Ready to Bounce Back: Why Jay Ajayi is Primed to Produce in the Dolphins’ Playoff Hunt

Jay Ajayi came on to the scene much like his Dolphins—suddenly and out of no where. Yet, it’s no coincidence the team’s midseason turnaround began at the same time Jay Ajayi catapulted himself onto the national scene. Ajayi has already sketched his name into the Dolphins and NFL record books; he’s currently 1 of 4 running backs to ever run for 200 yards in consecutive games.

But, if you haven’t been playing attention as of late, the Jay Train hasn’t been humming as much as he did through weeks 6-9.

In fact, Jay Ajayi hasn’t rushed for over at least 80 yards since the Dolphins’ home victory against the Jets in Week 9—in other words, it’s been over a month.

While there haven’t been any sirens going off on South Beach or around the country for that matter, if Ajayi once again struggles on a nationally televised game against the woeful Jets, you can bet mummers will start to sheath through the cracks of the Dolphins’ headquarters’ walls in Davie.

The truth is, Jay Ajayi isn’t at fault for his dip in production. Based on the Dolphins’ offensive linemen’s health track record, it would have been naïve to believe it was going to be smooth sailing once they were all finally healthy. The Dolphins rode the wave while they could; in each of the three games the offensive line was intact from start to finish, Ajayi rushed for over 100 yards.

Since the Week 9 matchup against the Jets (who the Dolphins also play this weekend), there has been constant shuffle on the offensive line. Branden Albert has missed time due to a dislocated wrist, Laremy Tunsil  missed time due to a shoulder and Mike Pouncey has been out since re-aggravating his hip in a practice while the team was on the West Coast; this week the Dolphins elected to place Pouncey on season-ending IR.

The injuries his offensive linemen have suffered obviously slowed down his production. However, the Dolphins’ offensive line currently stands at 80% healthy—a lot of teams would sign up for that. Which leads me to this: Jay Ajayi is one of the top running back’s in the league in creating yards after contact, opposing teams sometimes need a mob of defenders to bring down the 2nd year tailback.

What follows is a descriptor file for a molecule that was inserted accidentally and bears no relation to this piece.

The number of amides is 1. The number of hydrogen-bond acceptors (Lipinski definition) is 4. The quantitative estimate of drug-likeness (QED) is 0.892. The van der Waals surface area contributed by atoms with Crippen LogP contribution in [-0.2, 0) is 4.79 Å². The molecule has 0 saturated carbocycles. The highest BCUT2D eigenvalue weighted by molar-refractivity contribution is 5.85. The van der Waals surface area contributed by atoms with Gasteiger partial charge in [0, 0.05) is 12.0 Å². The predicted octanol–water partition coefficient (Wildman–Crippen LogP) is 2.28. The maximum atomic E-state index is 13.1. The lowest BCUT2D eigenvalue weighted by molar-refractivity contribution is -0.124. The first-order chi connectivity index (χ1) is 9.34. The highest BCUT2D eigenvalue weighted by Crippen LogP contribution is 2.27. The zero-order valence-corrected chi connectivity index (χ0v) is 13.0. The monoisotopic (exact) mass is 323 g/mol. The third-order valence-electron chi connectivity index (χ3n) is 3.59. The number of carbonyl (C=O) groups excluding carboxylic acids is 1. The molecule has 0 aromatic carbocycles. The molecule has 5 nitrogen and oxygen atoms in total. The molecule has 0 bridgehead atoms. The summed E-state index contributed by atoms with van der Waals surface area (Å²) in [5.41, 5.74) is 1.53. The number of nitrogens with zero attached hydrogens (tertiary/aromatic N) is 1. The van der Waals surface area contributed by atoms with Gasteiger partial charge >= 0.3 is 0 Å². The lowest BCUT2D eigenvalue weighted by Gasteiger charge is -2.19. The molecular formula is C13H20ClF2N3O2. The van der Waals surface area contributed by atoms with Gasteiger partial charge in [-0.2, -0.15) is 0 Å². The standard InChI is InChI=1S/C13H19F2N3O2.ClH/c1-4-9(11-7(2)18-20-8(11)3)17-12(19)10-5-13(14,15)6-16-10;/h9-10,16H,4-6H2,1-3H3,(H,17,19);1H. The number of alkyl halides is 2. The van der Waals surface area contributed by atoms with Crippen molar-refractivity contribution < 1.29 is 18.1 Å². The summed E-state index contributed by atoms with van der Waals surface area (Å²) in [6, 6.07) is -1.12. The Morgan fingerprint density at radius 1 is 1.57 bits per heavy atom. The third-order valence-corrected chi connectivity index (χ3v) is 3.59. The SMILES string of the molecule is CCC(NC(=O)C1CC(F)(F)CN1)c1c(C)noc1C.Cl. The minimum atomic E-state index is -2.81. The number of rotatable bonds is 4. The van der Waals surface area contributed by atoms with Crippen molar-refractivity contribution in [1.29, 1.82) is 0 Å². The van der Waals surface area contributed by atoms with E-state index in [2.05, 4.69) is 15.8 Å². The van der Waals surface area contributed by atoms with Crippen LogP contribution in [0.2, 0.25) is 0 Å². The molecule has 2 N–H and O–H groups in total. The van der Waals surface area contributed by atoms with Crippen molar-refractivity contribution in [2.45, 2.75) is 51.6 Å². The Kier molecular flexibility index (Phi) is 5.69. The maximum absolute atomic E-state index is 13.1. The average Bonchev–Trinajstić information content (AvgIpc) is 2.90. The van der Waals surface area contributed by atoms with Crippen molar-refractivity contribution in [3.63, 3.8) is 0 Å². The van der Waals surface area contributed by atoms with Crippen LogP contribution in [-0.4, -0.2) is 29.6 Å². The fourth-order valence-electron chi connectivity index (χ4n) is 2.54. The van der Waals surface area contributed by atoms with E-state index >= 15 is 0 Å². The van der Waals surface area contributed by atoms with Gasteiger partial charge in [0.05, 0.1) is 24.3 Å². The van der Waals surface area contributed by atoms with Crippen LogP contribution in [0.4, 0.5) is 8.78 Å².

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Ajayi possesses an overall gifted skillset; there isn’t much he can’t do. Here, Ajayi uses his strength and elusiveness to power through the crowd of would-be-tacklers for a good gain on the ground.

There’s a reason his nickname is the Jay Train; he comes at defenders fast and with force and once defenders are on his train tracks, there isn’t much they can do. Adam Gase is fully aware of this. Even with opposing defensive coordinators electing to stack the box with up to eight defenders at times, Gase doesn’t go away from number 23.

While sometimes this leads to a run for no gain or negative yardage, it sets the tone for what the Dolphins want to do on offense.


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The value of having a running back like Jay Ajayi in your offensive backfield goes far beyond the sheer numbers. Whether he’s rushing for 200 yards or 40, he’s making opposing defensive coaches lose sleep. It would be downright irresponsible not to account for a game-changing tailback such as Ajayi. As previously mentioned, this leads to defenses stacking extra defenders in the box, selling out just for a chance to hold Ajayi to a minimal gain.

Fans have already started seeing the benefits of this—Ryan Tannehill had arguably the best stretch of football in his career.


Here, the defense is selling out expecting the Dolphins to run the football. Instead, Ryan Tannehill drops back and takes advantage of the weak coverage.

The timing of Tannehill’s injury couldn’t be more frustrating, but Adam Gase can sleep easy knowing he has the Boise State product stationed in his backfield.

However, as good as Ajayi is at breaking tackles and creating yards after initial contact, it doesn’t mean he isn’t prone to suffer when the run blocking is poor. A prime example of this was against the San Francisco 49ers; the Dolphins went into the Week 12 matchup missing three offensive line starters: Laremy Tunsil, Branden Albert, and Mike Pouncey.